Jose Mourinho offered his Chelsea counterpart Antonio Conte some lengthy words of wisdom after seeing his Manchester United side slump to a 4-0 defeat at Stamford Bridge, with some reports saying he was lecturing the Italian on his touchline conduct.
Here, we consider some other lessons from the Mourinho book of etiquette.
Working up a home crowd at 4-0 might be beyond the pale for Mourinho, but he has never had a problem with pumping up his own tyres.
He will forever be remembered for anointing himself as a "special one" upon his arrival in England, but it was hardly a unique incident and he has never been shy of trumpeting his own achievements.
"Why have Chelsea suffered so much since I left? Because I left," he said in 2009.
DON'T lose perspective
Speaking a decade ago, Mourinho claimed the only thing that was troubling him came from north of the border. Rather than a reference to then Manchester United boss Sir Alex Ferguson, it was a sickly swan that had caught his attention.
"For me, pressure is bird flu," he opined. "I'm feeling a lot of pressure with the problem in Scotland. What is football compared with life? A swan with bird flu, for me, that is the drama. I have to buy some masks and stuff."
DO celebrate important goals
Mourinho's first major impact on English football came when his unfancied Porto side knocked United out of the Champions League at Old Trafford.
An injury-time goal from Costinha settled matters and the young manager leapt to his feet, racing along the touchline in joy as his long black jacket fluttered like a cape behind him.
Presumably Conte would have been forgiven for such a reaction had Chelsea's victory on Sunday been more marginal and come later.
DON'T be quiet in the stands
Such was his position of strength at Chelsea in 2014, Mourinho felt bold enough to breach one of sport's oldest commandments: thou shalt not criticise your fans.
After securing a 2-1 win over QPR, the Blues boss said the atmosphere created by a crowd of almost 42,000 people was akin to "an empty stadium".
DO be quiet in the stands (if you support the other team)
Never a favourite of the Liverpool fans, Mourinho's relations with the Reds dipped to new lows during the 2005 League Cup final.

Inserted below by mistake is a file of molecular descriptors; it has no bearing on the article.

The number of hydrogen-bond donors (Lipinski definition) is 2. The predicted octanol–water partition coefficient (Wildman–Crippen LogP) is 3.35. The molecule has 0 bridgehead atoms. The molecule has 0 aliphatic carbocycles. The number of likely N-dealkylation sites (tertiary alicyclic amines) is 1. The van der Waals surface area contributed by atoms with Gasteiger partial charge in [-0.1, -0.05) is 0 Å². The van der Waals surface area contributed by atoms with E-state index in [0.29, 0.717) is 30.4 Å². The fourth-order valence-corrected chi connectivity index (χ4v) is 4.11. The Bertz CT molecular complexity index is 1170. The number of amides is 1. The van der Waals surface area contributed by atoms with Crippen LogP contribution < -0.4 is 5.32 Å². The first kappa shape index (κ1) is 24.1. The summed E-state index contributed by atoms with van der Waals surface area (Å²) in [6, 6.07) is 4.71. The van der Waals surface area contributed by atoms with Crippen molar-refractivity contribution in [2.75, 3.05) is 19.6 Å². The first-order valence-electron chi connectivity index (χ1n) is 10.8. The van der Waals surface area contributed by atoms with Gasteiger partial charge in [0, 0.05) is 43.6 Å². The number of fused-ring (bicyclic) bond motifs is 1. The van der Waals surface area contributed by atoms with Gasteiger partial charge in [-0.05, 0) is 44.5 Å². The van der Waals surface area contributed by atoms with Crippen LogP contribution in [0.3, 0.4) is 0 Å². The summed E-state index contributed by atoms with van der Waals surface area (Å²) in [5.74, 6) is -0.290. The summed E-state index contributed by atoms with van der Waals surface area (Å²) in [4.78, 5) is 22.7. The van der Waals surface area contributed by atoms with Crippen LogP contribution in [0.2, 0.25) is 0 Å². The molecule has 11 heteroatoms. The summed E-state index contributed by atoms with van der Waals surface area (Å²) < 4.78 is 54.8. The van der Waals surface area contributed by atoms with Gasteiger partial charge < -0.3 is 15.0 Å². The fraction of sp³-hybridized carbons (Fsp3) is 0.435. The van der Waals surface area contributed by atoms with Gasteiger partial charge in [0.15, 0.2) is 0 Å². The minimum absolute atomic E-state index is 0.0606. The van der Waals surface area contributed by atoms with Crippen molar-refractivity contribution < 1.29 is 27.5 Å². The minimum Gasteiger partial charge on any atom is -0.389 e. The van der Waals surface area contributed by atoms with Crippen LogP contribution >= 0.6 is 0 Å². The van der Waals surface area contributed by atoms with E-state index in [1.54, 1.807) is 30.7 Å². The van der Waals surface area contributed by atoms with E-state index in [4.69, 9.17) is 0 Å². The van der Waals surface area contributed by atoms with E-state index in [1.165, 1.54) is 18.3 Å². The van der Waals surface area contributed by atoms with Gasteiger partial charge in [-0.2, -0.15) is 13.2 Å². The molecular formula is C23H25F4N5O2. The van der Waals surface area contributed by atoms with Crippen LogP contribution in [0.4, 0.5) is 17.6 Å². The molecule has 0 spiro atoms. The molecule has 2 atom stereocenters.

Liverpool were on course for victory in Cardiff until Steven Gerrard's own-goal drew Chelsea level. Mourinho ostentatiously raised his finger to his lips in a silencing gesture - earning himself a touchline dismissal.
He later indicated his message was meant for the media, but that explanation never quite landed.
DON'T criticise colleagues for doing their job
Mourinho was visibly irate when club doctor Eva Carneiro and physiotherapist Jon Fearn treated Eden Hazard late in a drawn match against Swansea, claiming the pair's actions were "impulsive and naive".
It was a row that simmered on and Carneiro, who was demoted and later left the club, settled a case for constructive dismissal and sexual discrimination.
There was no official statement from Mourinho but Chelsea said they "regretted the circumstances which led to Dr Carneiro leaving the club and apologises unreservedly to her and her family".
DO prove your ethical credentials by spending vast amounts of money
As he prepared for Chelsea's ill-fated title defence at the start of last season, Mourinho considered the merits of adding some big-ticket items to his squad.
Nothing unusual there. But instead of couching his ambitions in terms of necessity or sporting investment, he chose to paint his planned trolley dash as a point of principle.
"The board has worked so well over the years in making money with sales that if somebody has the right - the moral right - to do that, then I say that Chelsea is one of them," said Mourinho.
DON'T neglect your family's nutrition
Mourinho has a fractious history with Rafael Benitez, but aimed a particularly personal blow in the Spaniard's direction after quotes emerged from Benitez's wife, Montse.
Mrs Benitez reportedly said her husband was used to clearing up Mourinho's messes, having taken on jobs at Real Madrid, Inter Milan and Chelsea.
Mourinho's response? "I think the lady needs to occupy her time, and if she takes care of her husband's diet she will have less time to speak about me."